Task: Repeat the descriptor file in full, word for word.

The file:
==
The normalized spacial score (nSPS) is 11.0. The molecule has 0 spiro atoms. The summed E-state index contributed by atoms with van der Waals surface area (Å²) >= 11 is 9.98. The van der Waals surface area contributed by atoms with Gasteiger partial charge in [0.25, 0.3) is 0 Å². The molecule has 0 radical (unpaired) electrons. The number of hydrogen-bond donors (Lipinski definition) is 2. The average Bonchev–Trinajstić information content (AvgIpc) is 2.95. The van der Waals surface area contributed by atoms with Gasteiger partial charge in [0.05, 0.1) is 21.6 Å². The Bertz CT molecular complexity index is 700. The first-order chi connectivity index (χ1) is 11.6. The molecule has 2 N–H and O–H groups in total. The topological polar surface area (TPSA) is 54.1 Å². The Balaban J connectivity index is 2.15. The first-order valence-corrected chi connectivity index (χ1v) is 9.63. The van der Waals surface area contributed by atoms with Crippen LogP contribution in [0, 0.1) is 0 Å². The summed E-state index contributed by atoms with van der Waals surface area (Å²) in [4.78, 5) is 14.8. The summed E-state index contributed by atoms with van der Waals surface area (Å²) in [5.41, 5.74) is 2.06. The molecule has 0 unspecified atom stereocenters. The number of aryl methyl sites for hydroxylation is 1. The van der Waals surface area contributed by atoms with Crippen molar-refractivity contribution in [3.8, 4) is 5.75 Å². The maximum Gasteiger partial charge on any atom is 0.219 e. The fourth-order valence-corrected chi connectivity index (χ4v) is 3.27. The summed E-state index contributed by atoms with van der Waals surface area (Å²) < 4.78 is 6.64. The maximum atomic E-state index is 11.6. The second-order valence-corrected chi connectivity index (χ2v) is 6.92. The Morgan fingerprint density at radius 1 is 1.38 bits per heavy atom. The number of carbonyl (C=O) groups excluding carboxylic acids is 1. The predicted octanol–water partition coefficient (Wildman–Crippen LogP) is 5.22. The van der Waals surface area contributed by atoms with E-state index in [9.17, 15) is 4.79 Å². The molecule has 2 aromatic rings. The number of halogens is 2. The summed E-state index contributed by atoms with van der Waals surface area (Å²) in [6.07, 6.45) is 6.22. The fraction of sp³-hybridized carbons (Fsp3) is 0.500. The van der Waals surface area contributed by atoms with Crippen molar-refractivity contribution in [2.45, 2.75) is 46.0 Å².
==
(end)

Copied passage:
The normalized spacial score (nSPS) is 11.0. The molecule has 0 spiro atoms. The summed E-state index contributed by atoms with van der Waals surface area (Å²) >= 11 is 9.98. The van der Waals surface area contributed by atoms with Gasteiger partial charge in [0.25, 0.3) is 0 Å². The molecule has 0 radical (unpaired) electrons. The number of hydrogen-bond donors (Lipinski definition) is 2. The average Bonchev–Trinajstić information content (AvgIpc) is 2.95. The van der Waals surface area contributed by atoms with Gasteiger partial charge in [0.05, 0.1) is 21.6 Å². The Bertz CT molecular complexity index is 700. The first-order chi connectivity index (χ1) is 11.6. The molecule has 2 N–H and O–H groups in total. The topological polar surface area (TPSA) is 54.1 Å². The Balaban J connectivity index is 2.15. The first-order valence-corrected chi connectivity index (χ1v) is 9.63. The van der Waals surface area contributed by atoms with Crippen LogP contribution in [0, 0.1) is 0 Å². The summed E-state index contributed by atoms with van der Waals surface area (Å²) in [4.78, 5) is 14.8. The summed E-state index contributed by atoms with van der Waals surface area (Å²) in [5.41, 5.74) is 2.06. The molecule has 0 unspecified atom stereocenters. The number of aryl methyl sites for hydroxylation is 1. The van der Waals surface area contributed by atoms with Crippen molar-refractivity contribution in [3.8, 4) is 5.75 Å². The maximum Gasteiger partial charge on any atom is 0.219 e. The fourth-order valence-corrected chi connectivity index (χ4v) is 3.27. The summed E-state index contributed by atoms with van der Waals surface area (Å²) < 4.78 is 6.64. The maximum atomic E-state index is 11.6. The second-order valence-corrected chi connectivity index (χ2v) is 6.92. The Morgan fingerprint density at radius 1 is 1.38 bits per heavy atom. The number of carbonyl (C=O) groups excluding carboxylic acids is 1. The predicted octanol–water partition coefficient (Wildman–Crippen LogP) is 5.22. The van der Waals surface area contributed by atoms with E-state index in [9.17, 15) is 4.79 Å². The molecule has 2 aromatic rings. The number of halogens is 2. The summed E-state index contributed by atoms with van der Waals surface area (Å²) in [6.07, 6.45) is 6.22. The fraction of sp³-hybridized carbons (Fsp3) is 0.500. The van der Waals surface area contributed by atoms with Crippen molar-refractivity contribution in [2.45, 2.75) is 46.0 Å².